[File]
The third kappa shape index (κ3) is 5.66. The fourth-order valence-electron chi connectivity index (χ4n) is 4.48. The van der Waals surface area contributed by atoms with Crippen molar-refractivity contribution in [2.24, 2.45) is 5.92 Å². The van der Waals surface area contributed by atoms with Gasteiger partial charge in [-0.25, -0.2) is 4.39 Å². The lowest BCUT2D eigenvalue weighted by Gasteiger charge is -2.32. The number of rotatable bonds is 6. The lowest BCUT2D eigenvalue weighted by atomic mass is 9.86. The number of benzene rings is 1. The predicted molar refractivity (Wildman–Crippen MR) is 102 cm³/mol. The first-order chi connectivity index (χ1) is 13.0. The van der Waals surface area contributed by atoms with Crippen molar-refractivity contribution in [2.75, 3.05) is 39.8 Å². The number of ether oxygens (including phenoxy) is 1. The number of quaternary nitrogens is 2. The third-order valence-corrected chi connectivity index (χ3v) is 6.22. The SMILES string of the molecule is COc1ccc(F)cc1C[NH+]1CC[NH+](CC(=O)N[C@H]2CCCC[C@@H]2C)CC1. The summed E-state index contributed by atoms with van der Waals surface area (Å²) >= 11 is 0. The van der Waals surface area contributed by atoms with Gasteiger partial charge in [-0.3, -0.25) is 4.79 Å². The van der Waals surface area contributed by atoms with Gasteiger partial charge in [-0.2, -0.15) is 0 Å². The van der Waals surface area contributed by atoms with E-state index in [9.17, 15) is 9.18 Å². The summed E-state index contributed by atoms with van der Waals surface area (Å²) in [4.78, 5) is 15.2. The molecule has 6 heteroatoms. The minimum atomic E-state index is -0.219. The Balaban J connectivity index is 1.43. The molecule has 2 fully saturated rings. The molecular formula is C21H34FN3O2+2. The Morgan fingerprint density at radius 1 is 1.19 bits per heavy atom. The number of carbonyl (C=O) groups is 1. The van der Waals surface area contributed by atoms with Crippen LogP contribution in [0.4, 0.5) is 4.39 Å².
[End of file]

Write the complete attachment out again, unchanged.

The third kappa shape index (κ3) is 5.66. The fourth-order valence-electron chi connectivity index (χ4n) is 4.48. The van der Waals surface area contributed by atoms with Crippen molar-refractivity contribution in [2.24, 2.45) is 5.92 Å². The van der Waals surface area contributed by atoms with Gasteiger partial charge in [-0.25, -0.2) is 4.39 Å². The lowest BCUT2D eigenvalue weighted by Gasteiger charge is -2.32. The number of rotatable bonds is 6. The lowest BCUT2D eigenvalue weighted by atomic mass is 9.86. The number of benzene rings is 1. The predicted molar refractivity (Wildman–Crippen MR) is 102 cm³/mol. The first-order chi connectivity index (χ1) is 13.0. The van der Waals surface area contributed by atoms with Crippen molar-refractivity contribution in [2.75, 3.05) is 39.8 Å². The number of ether oxygens (including phenoxy) is 1. The number of quaternary nitrogens is 2. The third-order valence-corrected chi connectivity index (χ3v) is 6.22. The SMILES string of the molecule is COc1ccc(F)cc1C[NH+]1CC[NH+](CC(=O)N[C@H]2CCCC[C@@H]2C)CC1. The summed E-state index contributed by atoms with van der Waals surface area (Å²) >= 11 is 0. The van der Waals surface area contributed by atoms with Gasteiger partial charge in [-0.3, -0.25) is 4.79 Å². The van der Waals surface area contributed by atoms with Gasteiger partial charge in [-0.2, -0.15) is 0 Å². The van der Waals surface area contributed by atoms with E-state index in [9.17, 15) is 9.18 Å². The summed E-state index contributed by atoms with van der Waals surface area (Å²) in [4.78, 5) is 15.2. The molecule has 6 heteroatoms. The minimum atomic E-state index is -0.219. The Balaban J connectivity index is 1.43. The molecule has 2 fully saturated rings. The molecular formula is C21H34FN3O2+2. The Morgan fingerprint density at radius 1 is 1.19 bits per heavy atom. The number of carbonyl (C=O) groups is 1. The van der Waals surface area contributed by atoms with Crippen LogP contribution in [0.4, 0.5) is 4.39 Å².